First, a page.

Archive | Parenting

5 Mantras for Mamas

We all have those moments, right? Our child talks back, or hits someone (maybe us). We fumble our coffee cup and it crashes to the floor, spraying that precious liquid everywhere. The cat throws up in the middle of the kitchen and then we step in it. Our child whines, “I’m bored,” or “Can I watch TV?” for the 11 millionth time since breakfast.

In those moments, it is so easy to lose it. It is those moments that cause me to yell, stomp, make threats. Those are the ones that crack me.

But when I catch myself just before the cracking happens and use a mama mantra to center myself, I can unwind myself and make a better choice of response. One I won’t regret in the next instant.

Sometimes we all need a reset button. Use these mama mantras for when you are struggling with a situation and need to calm down and focus.

How do I do that? First, I take a breath. Taking a breath always helps. Second, I find a mantra that will take me out of the moment and into a calmer place. Once I’m in that calmer place, I can choose how I want to respond, not just respond without thinking.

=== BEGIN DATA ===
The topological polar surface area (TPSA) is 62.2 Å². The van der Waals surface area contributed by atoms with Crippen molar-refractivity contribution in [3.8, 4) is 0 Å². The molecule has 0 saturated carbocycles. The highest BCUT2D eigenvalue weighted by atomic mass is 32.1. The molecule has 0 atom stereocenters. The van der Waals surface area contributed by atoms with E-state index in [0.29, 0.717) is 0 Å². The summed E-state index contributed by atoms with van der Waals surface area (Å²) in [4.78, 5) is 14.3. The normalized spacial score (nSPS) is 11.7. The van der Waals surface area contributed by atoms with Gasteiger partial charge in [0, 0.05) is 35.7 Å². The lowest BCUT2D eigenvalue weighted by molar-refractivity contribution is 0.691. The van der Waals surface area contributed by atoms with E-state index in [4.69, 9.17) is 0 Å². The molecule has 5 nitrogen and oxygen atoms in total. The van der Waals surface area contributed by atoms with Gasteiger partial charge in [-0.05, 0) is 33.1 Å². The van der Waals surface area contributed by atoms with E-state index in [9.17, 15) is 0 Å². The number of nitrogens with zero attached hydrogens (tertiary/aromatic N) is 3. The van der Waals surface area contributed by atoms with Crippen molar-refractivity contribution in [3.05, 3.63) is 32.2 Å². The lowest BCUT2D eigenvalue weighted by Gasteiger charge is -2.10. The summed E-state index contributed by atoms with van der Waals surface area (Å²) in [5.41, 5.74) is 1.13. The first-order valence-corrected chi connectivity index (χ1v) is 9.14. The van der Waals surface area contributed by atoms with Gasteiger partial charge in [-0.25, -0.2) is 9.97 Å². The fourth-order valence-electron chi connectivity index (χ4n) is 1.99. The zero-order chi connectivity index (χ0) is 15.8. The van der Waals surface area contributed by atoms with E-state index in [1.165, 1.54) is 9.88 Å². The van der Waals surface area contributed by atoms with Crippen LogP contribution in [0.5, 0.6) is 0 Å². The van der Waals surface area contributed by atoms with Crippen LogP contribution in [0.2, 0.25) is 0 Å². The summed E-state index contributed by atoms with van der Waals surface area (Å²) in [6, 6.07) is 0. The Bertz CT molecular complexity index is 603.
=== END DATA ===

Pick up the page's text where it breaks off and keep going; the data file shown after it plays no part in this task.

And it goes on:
What’s a mantra?

Originally from spiritual traditions, a mantra is a series of words or sounds intended to align the practitioner with the divine.…

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One small moment of connection

When I want to connect with my child, one small moment can make all the difference. :: www.nurturedmama.netI want to remember that small moment last night when I rose above my frustration, exhaustion and distraction and said to her, “What will help? What will help you hear me? Because I’m feeling really frustrated right now.”

“You can say, ‘I love you, Stella,’” she said.